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Phalanx Plans New Ag-bio, Disease-Research Chips; Mulls Sequencing Services

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By Justin Petrone

Taiwan-based Phalanx Biotech this year will debut several new microarrays for agricultural and human-disease research and is considering adding next-generation sequencing services, according to a company official.

Kevin Poon, technical market and support manager for the 7-year-old biochip firm, told BioArray News this week that Phalanx expects to launch "between two and three" new arrays this year, with its current product-development activities "focused around agricultural crops and research diagnostics."

Overall, Phalanx anticipates an "active production schedule" in 2011 that aims to capitalize on the firm's manufacturing scalability. It will also try to maintain "high-quality microarrays at attractive price points," Poon said, declining to elaborate.

Phalanx's new chips will follow a number of new products and services the company has introduced over the past year. Last week, it began selling its Rat Whole Genome OneArray for expression profiling in rat studies, while last year it upgraded its microRNA array menu.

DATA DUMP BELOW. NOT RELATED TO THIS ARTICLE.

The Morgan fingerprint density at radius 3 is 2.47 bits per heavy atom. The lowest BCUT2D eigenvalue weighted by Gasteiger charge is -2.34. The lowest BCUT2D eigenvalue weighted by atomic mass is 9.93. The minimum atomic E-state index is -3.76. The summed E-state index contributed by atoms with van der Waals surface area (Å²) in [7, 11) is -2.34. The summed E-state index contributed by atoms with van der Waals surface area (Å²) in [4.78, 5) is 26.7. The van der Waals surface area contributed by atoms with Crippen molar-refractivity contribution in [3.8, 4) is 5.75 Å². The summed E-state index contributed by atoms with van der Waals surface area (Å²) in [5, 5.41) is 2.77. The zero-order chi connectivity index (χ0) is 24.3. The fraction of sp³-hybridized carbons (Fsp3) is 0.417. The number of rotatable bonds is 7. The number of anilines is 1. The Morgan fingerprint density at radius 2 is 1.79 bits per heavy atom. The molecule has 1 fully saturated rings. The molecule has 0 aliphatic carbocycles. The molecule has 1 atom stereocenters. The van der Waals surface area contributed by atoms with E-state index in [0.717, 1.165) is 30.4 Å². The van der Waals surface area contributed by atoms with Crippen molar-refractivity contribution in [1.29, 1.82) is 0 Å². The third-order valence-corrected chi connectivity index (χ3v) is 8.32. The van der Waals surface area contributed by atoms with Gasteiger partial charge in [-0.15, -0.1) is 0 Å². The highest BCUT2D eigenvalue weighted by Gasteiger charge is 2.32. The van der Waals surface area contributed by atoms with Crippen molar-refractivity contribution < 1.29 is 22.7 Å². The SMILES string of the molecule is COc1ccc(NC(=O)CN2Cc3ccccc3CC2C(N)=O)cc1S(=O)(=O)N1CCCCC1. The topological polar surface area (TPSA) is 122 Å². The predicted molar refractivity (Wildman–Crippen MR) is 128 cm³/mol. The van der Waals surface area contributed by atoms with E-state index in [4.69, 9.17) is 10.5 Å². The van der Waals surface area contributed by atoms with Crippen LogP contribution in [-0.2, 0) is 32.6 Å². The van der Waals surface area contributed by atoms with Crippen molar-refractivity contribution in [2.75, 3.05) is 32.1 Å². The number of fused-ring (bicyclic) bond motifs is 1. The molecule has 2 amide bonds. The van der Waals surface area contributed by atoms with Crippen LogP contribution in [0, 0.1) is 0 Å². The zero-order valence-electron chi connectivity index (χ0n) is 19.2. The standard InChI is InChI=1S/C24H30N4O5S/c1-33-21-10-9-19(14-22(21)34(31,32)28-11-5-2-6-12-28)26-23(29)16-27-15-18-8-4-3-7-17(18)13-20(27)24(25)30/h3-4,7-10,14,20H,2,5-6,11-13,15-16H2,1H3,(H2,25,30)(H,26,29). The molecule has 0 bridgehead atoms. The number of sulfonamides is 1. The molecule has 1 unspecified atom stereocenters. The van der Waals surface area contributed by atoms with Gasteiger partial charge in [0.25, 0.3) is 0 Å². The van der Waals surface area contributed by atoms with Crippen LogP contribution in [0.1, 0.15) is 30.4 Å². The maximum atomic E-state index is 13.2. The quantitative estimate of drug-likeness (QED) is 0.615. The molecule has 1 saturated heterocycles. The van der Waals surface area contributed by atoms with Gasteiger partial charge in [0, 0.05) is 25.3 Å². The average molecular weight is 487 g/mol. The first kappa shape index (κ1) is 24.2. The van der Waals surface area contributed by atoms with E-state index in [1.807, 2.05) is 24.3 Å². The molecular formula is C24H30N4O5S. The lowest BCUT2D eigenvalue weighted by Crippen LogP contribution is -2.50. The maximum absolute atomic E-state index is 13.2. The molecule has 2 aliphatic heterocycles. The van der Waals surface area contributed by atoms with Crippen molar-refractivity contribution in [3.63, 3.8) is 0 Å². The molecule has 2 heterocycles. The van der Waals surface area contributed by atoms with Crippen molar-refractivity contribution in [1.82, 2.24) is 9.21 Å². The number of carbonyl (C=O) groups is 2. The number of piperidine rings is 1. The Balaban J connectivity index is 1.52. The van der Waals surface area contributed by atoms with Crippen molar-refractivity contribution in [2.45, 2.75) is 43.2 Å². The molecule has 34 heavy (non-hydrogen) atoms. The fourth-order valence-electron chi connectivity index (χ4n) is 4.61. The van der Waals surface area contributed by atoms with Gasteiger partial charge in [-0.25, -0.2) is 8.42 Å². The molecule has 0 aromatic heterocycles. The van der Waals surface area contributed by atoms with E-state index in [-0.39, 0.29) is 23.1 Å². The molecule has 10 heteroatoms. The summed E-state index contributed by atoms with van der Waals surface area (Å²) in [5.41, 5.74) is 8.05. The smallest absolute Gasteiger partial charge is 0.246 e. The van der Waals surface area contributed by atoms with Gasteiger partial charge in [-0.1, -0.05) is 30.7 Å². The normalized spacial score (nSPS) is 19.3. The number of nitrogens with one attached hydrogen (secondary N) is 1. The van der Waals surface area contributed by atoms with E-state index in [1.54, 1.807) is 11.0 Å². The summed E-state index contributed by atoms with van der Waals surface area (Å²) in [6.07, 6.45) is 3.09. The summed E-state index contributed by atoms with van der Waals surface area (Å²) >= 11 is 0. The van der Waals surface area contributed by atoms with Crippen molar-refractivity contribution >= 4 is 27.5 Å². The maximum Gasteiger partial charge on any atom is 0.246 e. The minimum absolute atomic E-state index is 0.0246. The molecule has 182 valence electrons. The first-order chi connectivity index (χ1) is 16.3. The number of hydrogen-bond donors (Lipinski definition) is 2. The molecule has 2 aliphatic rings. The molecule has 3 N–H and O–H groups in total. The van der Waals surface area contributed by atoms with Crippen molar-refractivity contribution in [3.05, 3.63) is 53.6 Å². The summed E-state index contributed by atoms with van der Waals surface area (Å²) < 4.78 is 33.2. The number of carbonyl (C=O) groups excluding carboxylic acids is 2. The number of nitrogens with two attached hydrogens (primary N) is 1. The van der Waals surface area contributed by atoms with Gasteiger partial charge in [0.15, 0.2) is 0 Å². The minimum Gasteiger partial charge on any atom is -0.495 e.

Also In 2010, Phalanx launched its Yeast Whole Genome OneArray along with new versions of its OneArray whole-genome expression arrays for human and mouse studies.

Phalanx has accompanied this flurry of new products by expanding its services.

Though last year the firm began offering quantitative PCR via its labs in Taiwan and California, "Phalanx was founded as a microarray manufacturer, leveraging our innovative non-contact spotting technology," Poon said. "We have made great strides in building the company's product portfolio and global presence."

'Amidst Budget Constraints'

Since it first gained attention in 2004 when it began selling whole-genome expression arrays for $99, Phalanx has always tried to position itself as a high-quality, low-cost array vendor. The fact that it did not launch its platform until 2007 — a time when even entrenched players like Affymetrix and Agilent Technologies were experiencing flatter sales growth — didn't discourage the firm from trying to carve out a niche for itself in the expression market (BAN 5/15/2007).

A recent statement discussing the new Rat Whole Genome OneArray touched on the biotech economy. In it, Lester Lien, president of Phalanx's US operations, said the company will launch the OneArray "amidst an environment of budget constraints." He also said its debut is "timely for the rat-model research community."

Phalanx's arrays, manufactured in bulk to benefit from economies of scale using the company's PhalanxJet spotting technology, specialized coating chemistry, and a fully automated assembly system, currently sell for $99. In comparison, rival Illumina's whole-genome chips cost $160 apiece.

"We are cognizant of tight research budgets and strive to offer cost-efficient solutions without compromise to data quality and customer support," Poon said this week.

In addition, according to Lien, drug makers are increasingly submitting toxicogenomic data in new drug applications to the US Food and Drug Administration, which could be a potential boon to the company.

"Expression profiling in rat models will be necessary for biomarker development and validation in the drug development process," Lien said in the statement.